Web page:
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Campero questions Water Law in Mexico City

Photo: Campero at the protest for the human right to water outside the Legislative Assembly of Mexico City, June 9.

Photo: Campero at the protest for the human right to water outside the Legislative Assembly of Mexico City, June 9.

Mexico City-based Blue Planet Project organizer Claudia Campero has tweeted, “COMDA [Coalition of Mexican Organizations for the Right to Water] requires clear info on changes in private sector participation in water services in Mexico City.”

“Faced with the risk of ‘fast track’ approval [of initiatives that could promote this private sector participation and violate the right to water], organizations from COMDA mobilized this past Monday [June 9] against the legislature.” To help draw people together for that protest, Campero tweeted, “Mobilization Monday at 12 p.m. against ALDF [Legislative Assembly of Mexico City] to demand they don’t vote on the Water Law before it has even been published in the Gazette!”

Global Voices explains, “In Mexico City, the water management model is being discussed in the state legislature as a result of six initiatives to reform the city’s water laws presented during the past few months. …Academics and civil organizations have issued opinions in various forums, though there have been no formal spaces for deliberation of the initiatives. Neither has the initiative announced by the head of state in March, the so-called ‘Law for Water and Water Sustainability’, been publicly disclosed despite the rush in passing it.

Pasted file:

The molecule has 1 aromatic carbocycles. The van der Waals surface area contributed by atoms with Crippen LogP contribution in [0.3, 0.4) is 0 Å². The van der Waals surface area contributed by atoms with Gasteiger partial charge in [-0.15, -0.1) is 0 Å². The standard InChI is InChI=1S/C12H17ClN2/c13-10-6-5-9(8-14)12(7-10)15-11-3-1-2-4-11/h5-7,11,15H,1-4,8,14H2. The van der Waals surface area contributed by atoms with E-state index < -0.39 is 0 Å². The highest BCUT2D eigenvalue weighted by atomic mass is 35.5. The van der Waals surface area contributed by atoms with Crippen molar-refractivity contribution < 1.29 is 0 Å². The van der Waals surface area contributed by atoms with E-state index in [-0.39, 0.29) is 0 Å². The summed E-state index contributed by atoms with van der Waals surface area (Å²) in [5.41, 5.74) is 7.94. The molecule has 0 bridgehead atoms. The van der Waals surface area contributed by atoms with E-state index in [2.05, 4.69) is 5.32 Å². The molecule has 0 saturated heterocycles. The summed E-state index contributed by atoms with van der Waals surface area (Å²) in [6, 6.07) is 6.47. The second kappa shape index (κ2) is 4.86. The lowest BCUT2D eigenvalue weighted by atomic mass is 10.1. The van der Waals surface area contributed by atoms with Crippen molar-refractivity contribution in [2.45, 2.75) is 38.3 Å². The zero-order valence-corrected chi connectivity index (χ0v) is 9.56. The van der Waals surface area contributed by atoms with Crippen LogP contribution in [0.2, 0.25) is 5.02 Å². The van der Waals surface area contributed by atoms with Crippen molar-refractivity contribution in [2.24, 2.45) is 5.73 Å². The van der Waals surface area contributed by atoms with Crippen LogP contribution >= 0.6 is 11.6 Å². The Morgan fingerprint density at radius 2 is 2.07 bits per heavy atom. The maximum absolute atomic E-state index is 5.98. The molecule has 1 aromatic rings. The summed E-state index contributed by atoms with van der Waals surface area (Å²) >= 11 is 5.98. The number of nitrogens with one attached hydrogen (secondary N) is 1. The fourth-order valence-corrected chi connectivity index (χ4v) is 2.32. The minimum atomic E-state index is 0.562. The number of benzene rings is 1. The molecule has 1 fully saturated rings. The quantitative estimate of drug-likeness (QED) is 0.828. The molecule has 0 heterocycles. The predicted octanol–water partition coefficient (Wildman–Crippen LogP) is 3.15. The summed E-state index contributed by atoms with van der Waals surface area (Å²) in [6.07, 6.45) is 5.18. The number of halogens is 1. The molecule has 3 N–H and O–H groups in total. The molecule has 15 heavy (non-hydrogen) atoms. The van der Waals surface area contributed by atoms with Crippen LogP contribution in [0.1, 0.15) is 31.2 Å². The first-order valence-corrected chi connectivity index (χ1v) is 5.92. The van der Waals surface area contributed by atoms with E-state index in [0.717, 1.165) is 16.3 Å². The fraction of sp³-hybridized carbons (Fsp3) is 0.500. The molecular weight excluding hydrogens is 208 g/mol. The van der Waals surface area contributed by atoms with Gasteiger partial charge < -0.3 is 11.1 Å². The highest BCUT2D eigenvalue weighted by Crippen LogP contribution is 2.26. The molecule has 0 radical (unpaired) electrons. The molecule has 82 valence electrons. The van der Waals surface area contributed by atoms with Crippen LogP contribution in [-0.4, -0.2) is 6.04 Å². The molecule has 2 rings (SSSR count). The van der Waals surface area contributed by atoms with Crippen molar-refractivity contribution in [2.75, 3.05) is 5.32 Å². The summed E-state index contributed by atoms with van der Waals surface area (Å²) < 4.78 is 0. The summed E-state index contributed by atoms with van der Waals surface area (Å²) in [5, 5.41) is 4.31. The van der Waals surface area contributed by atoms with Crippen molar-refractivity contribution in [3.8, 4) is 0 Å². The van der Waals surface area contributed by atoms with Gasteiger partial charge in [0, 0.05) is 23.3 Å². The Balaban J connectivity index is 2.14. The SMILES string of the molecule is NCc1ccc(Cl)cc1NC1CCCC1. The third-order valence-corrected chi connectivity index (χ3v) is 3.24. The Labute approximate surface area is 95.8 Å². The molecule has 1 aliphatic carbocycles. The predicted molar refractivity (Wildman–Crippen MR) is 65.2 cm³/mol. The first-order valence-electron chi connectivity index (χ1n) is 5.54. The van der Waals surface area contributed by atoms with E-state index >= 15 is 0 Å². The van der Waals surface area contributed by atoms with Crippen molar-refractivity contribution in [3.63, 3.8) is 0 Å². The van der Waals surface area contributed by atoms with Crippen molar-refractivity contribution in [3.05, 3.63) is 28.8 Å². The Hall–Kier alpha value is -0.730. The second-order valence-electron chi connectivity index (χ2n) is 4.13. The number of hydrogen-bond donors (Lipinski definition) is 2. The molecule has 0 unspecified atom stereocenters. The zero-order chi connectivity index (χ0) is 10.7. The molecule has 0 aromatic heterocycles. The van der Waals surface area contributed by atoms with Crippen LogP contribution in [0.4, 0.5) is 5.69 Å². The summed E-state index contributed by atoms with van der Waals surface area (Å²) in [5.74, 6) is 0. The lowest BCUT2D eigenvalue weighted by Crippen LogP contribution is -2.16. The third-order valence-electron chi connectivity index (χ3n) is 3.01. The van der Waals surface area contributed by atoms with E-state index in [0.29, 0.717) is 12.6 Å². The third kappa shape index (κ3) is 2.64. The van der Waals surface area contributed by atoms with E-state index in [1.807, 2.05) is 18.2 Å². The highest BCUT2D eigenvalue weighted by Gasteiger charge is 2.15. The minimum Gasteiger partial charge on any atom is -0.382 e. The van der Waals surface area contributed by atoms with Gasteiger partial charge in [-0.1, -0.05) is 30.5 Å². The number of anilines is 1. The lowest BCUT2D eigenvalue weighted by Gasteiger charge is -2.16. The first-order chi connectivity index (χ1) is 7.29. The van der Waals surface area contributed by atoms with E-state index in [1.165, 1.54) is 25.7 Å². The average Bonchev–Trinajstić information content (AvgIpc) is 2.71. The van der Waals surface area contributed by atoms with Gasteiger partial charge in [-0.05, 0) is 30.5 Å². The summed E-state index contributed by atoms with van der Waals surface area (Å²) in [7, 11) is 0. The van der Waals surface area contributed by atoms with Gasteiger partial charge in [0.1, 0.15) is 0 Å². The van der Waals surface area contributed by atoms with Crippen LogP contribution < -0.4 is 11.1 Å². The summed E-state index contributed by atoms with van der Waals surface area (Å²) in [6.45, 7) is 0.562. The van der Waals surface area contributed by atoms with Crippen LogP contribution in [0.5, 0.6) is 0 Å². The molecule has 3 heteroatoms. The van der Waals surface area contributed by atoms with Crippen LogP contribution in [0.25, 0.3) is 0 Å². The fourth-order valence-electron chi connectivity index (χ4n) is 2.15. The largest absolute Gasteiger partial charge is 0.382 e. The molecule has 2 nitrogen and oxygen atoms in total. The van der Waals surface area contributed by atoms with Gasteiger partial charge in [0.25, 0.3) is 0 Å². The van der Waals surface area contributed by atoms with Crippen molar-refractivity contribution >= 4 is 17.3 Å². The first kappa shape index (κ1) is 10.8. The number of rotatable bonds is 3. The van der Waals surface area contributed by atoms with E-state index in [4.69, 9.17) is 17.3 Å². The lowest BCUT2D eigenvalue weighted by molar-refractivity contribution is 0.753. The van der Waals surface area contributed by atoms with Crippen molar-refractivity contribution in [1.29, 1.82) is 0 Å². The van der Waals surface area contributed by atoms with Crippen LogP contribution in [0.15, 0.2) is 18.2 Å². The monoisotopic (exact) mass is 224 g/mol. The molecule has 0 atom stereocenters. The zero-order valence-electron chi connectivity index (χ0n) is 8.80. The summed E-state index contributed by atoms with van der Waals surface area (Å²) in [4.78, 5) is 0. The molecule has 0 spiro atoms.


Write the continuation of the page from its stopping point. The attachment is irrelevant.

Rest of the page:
“The decentralization of the Water System of Mexico City, the increase and change in the private initiative, the determination of rates, and the incorporation of the human right to water, are only some of the topics covered in the initiatives. …Because water is a highly technical and specialized topic — although fundamental as a human right — it is little known and receives little attention from most of the public.

The article notes, “[The initiatives] potentially violate the human right to water, [so a broader coalition needs to] join the discussion and dissemination of information on a subject that concerns us all and directly impacts everybody.” In terms of a timeline, “According to the media, the initiatives were to be decided in the first extraordinary period (June 9-10), although according to some notes, the final discussion was postponed until the end of June in the second extraordinary period.”

The full Global Voices article can be read here.